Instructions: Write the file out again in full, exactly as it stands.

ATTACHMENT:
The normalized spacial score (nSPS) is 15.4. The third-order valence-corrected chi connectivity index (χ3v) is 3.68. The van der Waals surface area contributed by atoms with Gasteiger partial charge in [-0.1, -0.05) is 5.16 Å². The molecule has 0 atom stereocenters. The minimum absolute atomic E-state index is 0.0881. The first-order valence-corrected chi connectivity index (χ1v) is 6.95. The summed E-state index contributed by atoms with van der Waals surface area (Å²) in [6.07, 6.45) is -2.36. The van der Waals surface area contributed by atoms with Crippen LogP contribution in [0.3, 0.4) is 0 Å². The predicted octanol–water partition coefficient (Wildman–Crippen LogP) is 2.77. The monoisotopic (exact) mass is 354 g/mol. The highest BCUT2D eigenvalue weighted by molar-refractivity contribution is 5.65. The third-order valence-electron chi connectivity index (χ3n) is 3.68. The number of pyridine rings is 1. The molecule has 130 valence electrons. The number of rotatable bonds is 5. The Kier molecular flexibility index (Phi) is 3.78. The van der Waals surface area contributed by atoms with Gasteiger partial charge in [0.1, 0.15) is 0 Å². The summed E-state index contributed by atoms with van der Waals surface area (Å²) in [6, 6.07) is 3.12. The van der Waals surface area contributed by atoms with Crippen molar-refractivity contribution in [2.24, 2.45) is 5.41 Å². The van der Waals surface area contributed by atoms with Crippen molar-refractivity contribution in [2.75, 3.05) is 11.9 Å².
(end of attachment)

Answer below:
The normalized spacial score (nSPS) is 15.4. The third-order valence-corrected chi connectivity index (χ3v) is 3.68. The van der Waals surface area contributed by atoms with Gasteiger partial charge in [-0.1, -0.05) is 5.16 Å². The molecule has 0 atom stereocenters. The minimum absolute atomic E-state index is 0.0881. The first-order valence-corrected chi connectivity index (χ1v) is 6.95. The summed E-state index contributed by atoms with van der Waals surface area (Å²) in [6.07, 6.45) is -2.36. The van der Waals surface area contributed by atoms with Crippen LogP contribution in [0.3, 0.4) is 0 Å². The predicted octanol–water partition coefficient (Wildman–Crippen LogP) is 2.77. The monoisotopic (exact) mass is 354 g/mol. The highest BCUT2D eigenvalue weighted by molar-refractivity contribution is 5.65. The third-order valence-electron chi connectivity index (χ3n) is 3.68. The number of pyridine rings is 1. The molecule has 130 valence electrons. The number of rotatable bonds is 5. The Kier molecular flexibility index (Phi) is 3.78. The van der Waals surface area contributed by atoms with Gasteiger partial charge in [0.1, 0.15) is 0 Å². The summed E-state index contributed by atoms with van der Waals surface area (Å²) in [6, 6.07) is 3.12. The van der Waals surface area contributed by atoms with Crippen molar-refractivity contribution in [2.24, 2.45) is 5.41 Å². The van der Waals surface area contributed by atoms with Crippen molar-refractivity contribution in [2.75, 3.05) is 11.9 Å².